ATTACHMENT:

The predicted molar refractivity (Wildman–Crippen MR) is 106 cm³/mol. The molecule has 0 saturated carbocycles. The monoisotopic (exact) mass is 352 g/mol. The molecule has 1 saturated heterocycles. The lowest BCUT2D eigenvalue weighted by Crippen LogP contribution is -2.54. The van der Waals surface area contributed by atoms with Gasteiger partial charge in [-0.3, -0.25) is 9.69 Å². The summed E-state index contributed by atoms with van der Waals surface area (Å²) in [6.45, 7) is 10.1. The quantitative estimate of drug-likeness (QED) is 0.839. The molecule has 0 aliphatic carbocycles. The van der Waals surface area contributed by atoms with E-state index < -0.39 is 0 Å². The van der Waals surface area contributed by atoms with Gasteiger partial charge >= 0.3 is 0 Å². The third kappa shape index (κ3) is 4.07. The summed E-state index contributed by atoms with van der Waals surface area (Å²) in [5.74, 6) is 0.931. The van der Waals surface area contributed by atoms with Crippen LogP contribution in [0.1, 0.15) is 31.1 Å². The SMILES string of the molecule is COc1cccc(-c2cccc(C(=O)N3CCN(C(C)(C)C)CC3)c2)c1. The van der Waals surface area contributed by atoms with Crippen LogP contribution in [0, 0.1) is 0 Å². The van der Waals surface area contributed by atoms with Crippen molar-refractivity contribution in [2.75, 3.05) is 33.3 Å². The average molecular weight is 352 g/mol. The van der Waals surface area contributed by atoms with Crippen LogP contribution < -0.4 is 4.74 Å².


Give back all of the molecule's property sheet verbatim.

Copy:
The predicted molar refractivity (Wildman–Crippen MR) is 106 cm³/mol. The molecule has 0 saturated carbocycles. The monoisotopic (exact) mass is 352 g/mol. The molecule has 1 saturated heterocycles. The lowest BCUT2D eigenvalue weighted by Crippen LogP contribution is -2.54. The van der Waals surface area contributed by atoms with Gasteiger partial charge in [-0.3, -0.25) is 9.69 Å². The summed E-state index contributed by atoms with van der Waals surface area (Å²) in [6.45, 7) is 10.1. The quantitative estimate of drug-likeness (QED) is 0.839. The molecule has 0 aliphatic carbocycles. The van der Waals surface area contributed by atoms with E-state index < -0.39 is 0 Å². The van der Waals surface area contributed by atoms with Gasteiger partial charge >= 0.3 is 0 Å². The third kappa shape index (κ3) is 4.07. The summed E-state index contributed by atoms with van der Waals surface area (Å²) in [5.74, 6) is 0.931. The van der Waals surface area contributed by atoms with Crippen LogP contribution in [0.1, 0.15) is 31.1 Å². The SMILES string of the molecule is COc1cccc(-c2cccc(C(=O)N3CCN(C(C)(C)C)CC3)c2)c1. The van der Waals surface area contributed by atoms with Crippen LogP contribution in [0, 0.1) is 0 Å². The van der Waals surface area contributed by atoms with Crippen molar-refractivity contribution in [2.75, 3.05) is 33.3 Å². The average molecular weight is 352 g/mol. The van der Waals surface area contributed by atoms with Crippen LogP contribution < -0.4 is 4.74 Å².